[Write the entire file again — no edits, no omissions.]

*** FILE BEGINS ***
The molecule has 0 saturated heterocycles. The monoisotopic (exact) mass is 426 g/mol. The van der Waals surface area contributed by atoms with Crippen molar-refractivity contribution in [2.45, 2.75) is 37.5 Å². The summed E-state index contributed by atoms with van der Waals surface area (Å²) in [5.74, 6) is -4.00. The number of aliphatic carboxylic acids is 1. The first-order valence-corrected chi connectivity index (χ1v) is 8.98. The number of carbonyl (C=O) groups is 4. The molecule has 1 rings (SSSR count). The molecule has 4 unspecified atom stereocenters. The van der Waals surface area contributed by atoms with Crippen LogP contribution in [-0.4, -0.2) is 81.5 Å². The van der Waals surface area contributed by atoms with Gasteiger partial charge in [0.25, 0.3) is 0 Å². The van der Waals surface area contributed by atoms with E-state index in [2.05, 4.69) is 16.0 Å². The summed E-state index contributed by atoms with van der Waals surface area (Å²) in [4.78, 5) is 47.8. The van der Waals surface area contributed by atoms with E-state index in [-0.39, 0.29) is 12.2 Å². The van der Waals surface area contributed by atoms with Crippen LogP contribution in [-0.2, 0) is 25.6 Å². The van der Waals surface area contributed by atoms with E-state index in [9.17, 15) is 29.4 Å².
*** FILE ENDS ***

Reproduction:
The molecule has 0 saturated heterocycles. The monoisotopic (exact) mass is 426 g/mol. The van der Waals surface area contributed by atoms with Crippen molar-refractivity contribution in [2.45, 2.75) is 37.5 Å². The summed E-state index contributed by atoms with van der Waals surface area (Å²) in [5.74, 6) is -4.00. The number of aliphatic carboxylic acids is 1. The first-order valence-corrected chi connectivity index (χ1v) is 8.98. The number of carbonyl (C=O) groups is 4. The molecule has 1 rings (SSSR count). The molecule has 4 unspecified atom stereocenters. The van der Waals surface area contributed by atoms with Crippen LogP contribution in [-0.4, -0.2) is 81.5 Å². The van der Waals surface area contributed by atoms with Gasteiger partial charge in [0.25, 0.3) is 0 Å². The van der Waals surface area contributed by atoms with E-state index in [2.05, 4.69) is 16.0 Å². The summed E-state index contributed by atoms with van der Waals surface area (Å²) in [4.78, 5) is 47.8. The van der Waals surface area contributed by atoms with E-state index in [-0.39, 0.29) is 12.2 Å². The van der Waals surface area contributed by atoms with Crippen LogP contribution in [-0.2, 0) is 25.6 Å². The van der Waals surface area contributed by atoms with E-state index in [9.17, 15) is 29.4 Å².